Wildlife Safari encourages physical contact between adults and children with elephants as if striving to be a petting zoo; marketing activities to hand-feed elephants and touch them. Recently the Zoo advertised, "Get up close and personal with your favorite pachyderm, pet their trunks, and even get an ‘Elphie’ (Elephant Selfie)." As if these crude and undignified tricks weren’t enough, Wildlife Safari also falsely portrays elephants as artists who are “thrilled” to paint pictures.

We are also concerned for one Asian elephant who is forced to reside at the zoo with five African elephants, revealing disrespect and a lack of understanding for basic elephant social needs.

This business violates modern public safety standards by allowing free contact between elephants and humans. Doing so increases the possibility of physical danger and the spread of diseases like tuberculosis that are transmissible between elephants and humans. Yet, Wildlife Safari encourages the public to touch elephant trunks and participate in circus-like car washes where elephants flush out their noses on the unsuspecting recipients’ cars. This is not conservation; it is a circus.

AZA Accreditation
Shockingly, Oregon Zoo and Wildlife Safari are among over half of all the captive facilities shamed on the Ten Worst Zoos List that are accredited by the Association of Zoos and Aquariums, showing how little AZA certification stands for. In 2016, the Association’s own study found social aspects of elephant lives to be of paramount importance to their wellbeing, yet 20% of AZA accredited zoos with elephant exhibits have only two elephants. It is unconscionable that Oregon Zoo has gone a step further by keeping a member of this highly social species isolated, tragically separating Packy from his own kind.

“Zoos are consumers, not conservers, of elephants”, said In Defense of Animals Elephant Scientist, Toni Frohoff, Ph.D. “Captive elephants are dying faster than they can reproduce, leading zoos to steal young elephants from the wild, which destroys the elephant societies zoos claim to be conserving. Behind the scenes, zoos in the US and Canada are condemning Earth’s largest land mammals to lifetimes of deprivation, disease, despair, and early death. It is time to end our shameful exploitation of elephants in American zoos.”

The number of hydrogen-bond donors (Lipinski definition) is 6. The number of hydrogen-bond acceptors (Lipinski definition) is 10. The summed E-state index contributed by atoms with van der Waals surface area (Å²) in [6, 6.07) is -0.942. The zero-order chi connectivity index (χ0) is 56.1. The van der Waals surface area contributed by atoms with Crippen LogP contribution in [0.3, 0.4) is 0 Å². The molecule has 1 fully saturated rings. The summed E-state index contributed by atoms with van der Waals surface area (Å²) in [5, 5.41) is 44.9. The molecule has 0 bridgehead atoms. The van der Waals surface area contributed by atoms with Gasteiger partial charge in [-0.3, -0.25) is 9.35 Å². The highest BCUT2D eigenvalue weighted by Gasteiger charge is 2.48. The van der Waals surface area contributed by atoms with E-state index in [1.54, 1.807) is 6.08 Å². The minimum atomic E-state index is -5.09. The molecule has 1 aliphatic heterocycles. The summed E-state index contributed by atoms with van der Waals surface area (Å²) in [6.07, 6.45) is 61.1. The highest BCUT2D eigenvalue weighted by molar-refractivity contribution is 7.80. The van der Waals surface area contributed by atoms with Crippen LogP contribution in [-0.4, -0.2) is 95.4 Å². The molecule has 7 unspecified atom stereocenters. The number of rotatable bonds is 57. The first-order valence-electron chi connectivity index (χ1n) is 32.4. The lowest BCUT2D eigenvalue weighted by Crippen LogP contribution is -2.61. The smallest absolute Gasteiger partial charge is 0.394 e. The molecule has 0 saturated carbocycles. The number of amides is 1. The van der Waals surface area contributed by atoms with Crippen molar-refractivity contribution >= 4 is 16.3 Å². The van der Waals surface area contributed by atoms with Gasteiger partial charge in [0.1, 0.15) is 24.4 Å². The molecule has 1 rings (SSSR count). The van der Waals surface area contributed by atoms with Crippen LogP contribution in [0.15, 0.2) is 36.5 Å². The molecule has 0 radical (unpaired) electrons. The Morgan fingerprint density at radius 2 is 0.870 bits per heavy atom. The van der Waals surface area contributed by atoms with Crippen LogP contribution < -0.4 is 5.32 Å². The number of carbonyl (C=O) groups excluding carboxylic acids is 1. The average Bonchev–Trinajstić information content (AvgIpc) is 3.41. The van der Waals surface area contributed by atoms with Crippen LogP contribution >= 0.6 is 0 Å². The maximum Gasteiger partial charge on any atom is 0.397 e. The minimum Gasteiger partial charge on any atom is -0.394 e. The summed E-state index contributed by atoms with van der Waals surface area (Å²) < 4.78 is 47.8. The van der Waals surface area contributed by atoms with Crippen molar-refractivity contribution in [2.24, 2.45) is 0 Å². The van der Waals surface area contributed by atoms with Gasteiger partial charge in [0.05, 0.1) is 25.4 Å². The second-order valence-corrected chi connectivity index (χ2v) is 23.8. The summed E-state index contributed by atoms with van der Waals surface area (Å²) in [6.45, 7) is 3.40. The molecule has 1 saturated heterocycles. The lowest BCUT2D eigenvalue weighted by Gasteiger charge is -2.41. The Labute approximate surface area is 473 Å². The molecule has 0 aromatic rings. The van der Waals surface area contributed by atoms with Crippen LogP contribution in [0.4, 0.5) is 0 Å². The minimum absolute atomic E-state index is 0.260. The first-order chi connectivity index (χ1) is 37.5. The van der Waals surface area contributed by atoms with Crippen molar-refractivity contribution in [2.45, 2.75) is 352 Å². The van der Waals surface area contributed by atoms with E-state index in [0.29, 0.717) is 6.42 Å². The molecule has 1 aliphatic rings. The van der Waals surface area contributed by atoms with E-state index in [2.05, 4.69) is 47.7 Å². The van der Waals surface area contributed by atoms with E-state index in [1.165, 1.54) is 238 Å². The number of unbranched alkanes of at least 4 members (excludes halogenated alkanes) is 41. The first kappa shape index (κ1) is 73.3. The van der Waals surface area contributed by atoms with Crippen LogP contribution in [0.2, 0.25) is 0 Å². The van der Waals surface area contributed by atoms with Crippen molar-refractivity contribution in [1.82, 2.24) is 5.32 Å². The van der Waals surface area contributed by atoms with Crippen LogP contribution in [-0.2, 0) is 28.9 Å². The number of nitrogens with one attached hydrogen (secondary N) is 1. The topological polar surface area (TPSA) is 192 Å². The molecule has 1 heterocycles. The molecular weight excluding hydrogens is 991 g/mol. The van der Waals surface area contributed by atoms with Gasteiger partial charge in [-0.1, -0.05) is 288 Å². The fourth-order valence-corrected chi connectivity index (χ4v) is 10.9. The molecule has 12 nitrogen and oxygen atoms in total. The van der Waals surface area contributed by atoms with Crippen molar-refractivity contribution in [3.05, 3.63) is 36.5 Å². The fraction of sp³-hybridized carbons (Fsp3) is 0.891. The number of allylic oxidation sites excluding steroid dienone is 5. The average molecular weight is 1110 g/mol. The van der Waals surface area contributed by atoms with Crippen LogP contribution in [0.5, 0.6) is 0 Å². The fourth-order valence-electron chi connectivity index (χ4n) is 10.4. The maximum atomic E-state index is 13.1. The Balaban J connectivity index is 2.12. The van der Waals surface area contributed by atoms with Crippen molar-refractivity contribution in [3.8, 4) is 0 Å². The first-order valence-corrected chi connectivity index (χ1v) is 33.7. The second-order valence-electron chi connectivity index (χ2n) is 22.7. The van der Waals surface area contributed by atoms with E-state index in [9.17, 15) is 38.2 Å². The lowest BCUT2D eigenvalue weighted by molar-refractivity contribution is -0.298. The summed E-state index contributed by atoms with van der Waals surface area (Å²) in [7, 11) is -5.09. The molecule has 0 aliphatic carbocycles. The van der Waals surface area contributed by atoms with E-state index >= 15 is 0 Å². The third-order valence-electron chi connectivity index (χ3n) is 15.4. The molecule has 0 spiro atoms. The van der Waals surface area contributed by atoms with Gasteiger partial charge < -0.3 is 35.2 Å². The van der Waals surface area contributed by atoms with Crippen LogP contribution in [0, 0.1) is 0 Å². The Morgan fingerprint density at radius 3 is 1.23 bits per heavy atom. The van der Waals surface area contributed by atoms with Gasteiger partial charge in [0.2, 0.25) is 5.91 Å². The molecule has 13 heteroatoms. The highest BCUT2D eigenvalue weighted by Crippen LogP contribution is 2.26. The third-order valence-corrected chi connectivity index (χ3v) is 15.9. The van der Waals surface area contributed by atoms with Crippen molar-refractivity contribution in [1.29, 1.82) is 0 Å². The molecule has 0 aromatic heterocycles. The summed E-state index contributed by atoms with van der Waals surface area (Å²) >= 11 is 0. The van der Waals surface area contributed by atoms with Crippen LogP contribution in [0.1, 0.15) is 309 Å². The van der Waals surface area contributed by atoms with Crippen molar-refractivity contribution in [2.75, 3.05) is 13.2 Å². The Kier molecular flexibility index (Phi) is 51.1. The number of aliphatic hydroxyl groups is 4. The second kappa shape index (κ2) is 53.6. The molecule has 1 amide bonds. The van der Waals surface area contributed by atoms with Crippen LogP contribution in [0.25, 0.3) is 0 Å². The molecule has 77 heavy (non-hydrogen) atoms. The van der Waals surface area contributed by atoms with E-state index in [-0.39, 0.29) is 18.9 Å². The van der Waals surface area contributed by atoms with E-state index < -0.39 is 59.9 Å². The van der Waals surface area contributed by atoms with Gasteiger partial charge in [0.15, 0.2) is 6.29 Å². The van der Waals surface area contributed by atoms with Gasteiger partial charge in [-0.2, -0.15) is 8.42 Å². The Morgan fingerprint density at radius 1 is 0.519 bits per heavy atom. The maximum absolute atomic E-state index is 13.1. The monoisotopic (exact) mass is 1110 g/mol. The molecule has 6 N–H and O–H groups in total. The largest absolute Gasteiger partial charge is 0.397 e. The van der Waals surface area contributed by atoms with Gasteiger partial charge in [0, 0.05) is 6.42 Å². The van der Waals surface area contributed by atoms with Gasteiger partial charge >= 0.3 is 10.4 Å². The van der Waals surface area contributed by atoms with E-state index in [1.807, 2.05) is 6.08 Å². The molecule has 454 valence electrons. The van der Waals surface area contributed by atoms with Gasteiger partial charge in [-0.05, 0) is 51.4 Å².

Zoos all over the US and one zoo in Canada appear on the worst list, with Oklahoma City Zoo shamed as the #1 Worst Zoo. The list reveals captivity-related deaths, abuse with weapons, grossly inadequate conditions, families ripped apart, elephants torn from Africa and shipped to US zoos, elephants forced to wash cars, and even elephants found playing with a car battery.

1. Oklahoma City Zoo, Oklahoma
2. Natural Bridge Zoo, Rockbridge County, Virginia
3. Honolulu Zoo, Hawaii
4. Edmonton Valley Zoo, Alberta, Canada
5. Oregon Zoo, Portland, Oregon
6. Buffalo Zoo, Buffalo, New York
7. Wildlife Safari, Winston, Oregon
8. Pittsburgh Zoo, Pennsylvania
9. Milwaukee County Zoo, Milwaukee, Wisconsin
10. Fort Worth Zoo, Fort Worth, Texas

Buttonwood Park Zoo, New Bedford, Massachusetts

Bronx Zoo, Bronx, New York

For more information, please visit

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In Defense of Animals is an international animal protection organization with over 250,000 supporters and a 30-year history of fighting for animals, people and the environment through education, campaigns and hands on rescue facilities in India, Africa, and rural Mississippi.

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2016 Top Ten Worst Zoos